Whether you believe it or not, the drama that goes down on reality television is nothing short of a properly framed, and well-dressed spectacle, seemingly never ending and always replaced by a new scandal once resolved. The contestants or subjects of various reality shows are given the opportunity to show themselves to the world, you would expect that they would be on their best behavior (after all mom might be watching). This is usually not the case though, and the question must be asked: what compels these young and beautiful individuals to act so wild?
Step on set and you might answer that question for yourself. Morning to evening and even later, producers from reality TV programs—including but not limited to the Bachelor and related shows—will more often than not set up a fully stocked bar open to the cast members. The addition of alcohol to the factors that make the show definitely increases cast members’ willingness to let loose, to gossip, and to ‘make moves’ on other members. Especially with all the cameras rolling, many participants of reality TV have been grateful for the access to liquid courage to make the entire experience less awkward. Despite this, there are very serious ethical issues that arise when someone gets too drunk, and the presence of alcohol breeds the potential of individual being at risk of hurting themselves, someone else, or being taken advantage of. Should any of those things end up occurring, the impact on the individual is worsened by the fact that they may not even be able to remember it.
Producers use these situations to create a storyline for their show, after all it’s not entertainment if everyone on the island gets along well. The catalyst effect of alcohol makes it easier to develop unscripted drama, and this unscripted drama is pure gold to television producers. However, in some cases, this drama playing out on the show ends up being only a fraction of the chaos that ensues onset of a reality show. On the “The Bachelor” spinoff series, “Bachelor in Paradise,” contestant Chad Johnson was kicked off right as the show began for blacking out, making out with a cast member, and verbally assaulting another. That night he was left passed out on the beach, after which none of the show’s staff or producers did anything to help get him to bed, and he discovered how he had acted the night before only upon finding out he was no longer allowed on the show for disrespecting a disabled mast member. While it was not the production team’s job to care for Chad, as stated in the contract he signed giving up several rights and protecting the show’s ability to air any compromising or private information about him revealed on the show, it is unsettling to consider that someone could be left like that and have it be technically “fine”. There is also the issue of consent and the possibility of members not being able to truly consent to any sexual situation that might occur. The “Bachelor in Paradise” team revisited their approach to consensual acts when a third party complained to the network about acts occurring between Corrine Olympios, a familiar name if you are a Bachelor fan, and another cast member. The changes they made included a two-drink an hour limit, and prior to commencing any sexual act, the individuals must see a producer whose job is to confirm that both members are able to consent. While this is a very positive change to help ensure safety, this is not a universal standard and other shows may do more or even less than the “Bachelor in Paradise” creators have done to protect the cast.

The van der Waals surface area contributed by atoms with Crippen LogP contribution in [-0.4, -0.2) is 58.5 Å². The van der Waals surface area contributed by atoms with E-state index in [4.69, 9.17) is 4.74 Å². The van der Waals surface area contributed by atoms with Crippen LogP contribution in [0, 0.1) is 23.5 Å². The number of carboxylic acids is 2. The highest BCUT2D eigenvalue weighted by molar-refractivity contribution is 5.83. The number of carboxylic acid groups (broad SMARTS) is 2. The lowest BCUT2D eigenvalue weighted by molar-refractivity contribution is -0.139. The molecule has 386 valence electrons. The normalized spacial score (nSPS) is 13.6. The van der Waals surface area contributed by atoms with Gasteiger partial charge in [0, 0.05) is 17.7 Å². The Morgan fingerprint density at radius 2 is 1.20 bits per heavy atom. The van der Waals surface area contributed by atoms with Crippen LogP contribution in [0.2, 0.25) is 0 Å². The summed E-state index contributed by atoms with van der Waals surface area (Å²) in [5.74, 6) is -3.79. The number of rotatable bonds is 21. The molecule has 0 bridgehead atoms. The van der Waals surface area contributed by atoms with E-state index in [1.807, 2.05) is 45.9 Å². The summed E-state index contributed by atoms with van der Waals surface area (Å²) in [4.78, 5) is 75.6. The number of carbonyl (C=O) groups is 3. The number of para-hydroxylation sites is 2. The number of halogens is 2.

Considering the contracts reality stars sign and the fact that they volunteered for the program, is it the responsibility of the contestants to control their behavior? As adults, they are more than capable of drinking however much they may want, but what about being capable of knowing when to stop. On the other hand, is it the responsibility of those creating these shows to find other means of developing drama besides a 24/7 open bar? Maybe there is too much emphasis on alcohol in our society, and this is why producers think that this heavy flow of alcohol is ok because it is realistic, which it is in some circumstances. However, it is hard to avoid the notion that this use of alcohol to inspire drama is manipulative and can endanger the mental and physical safety of those on camera.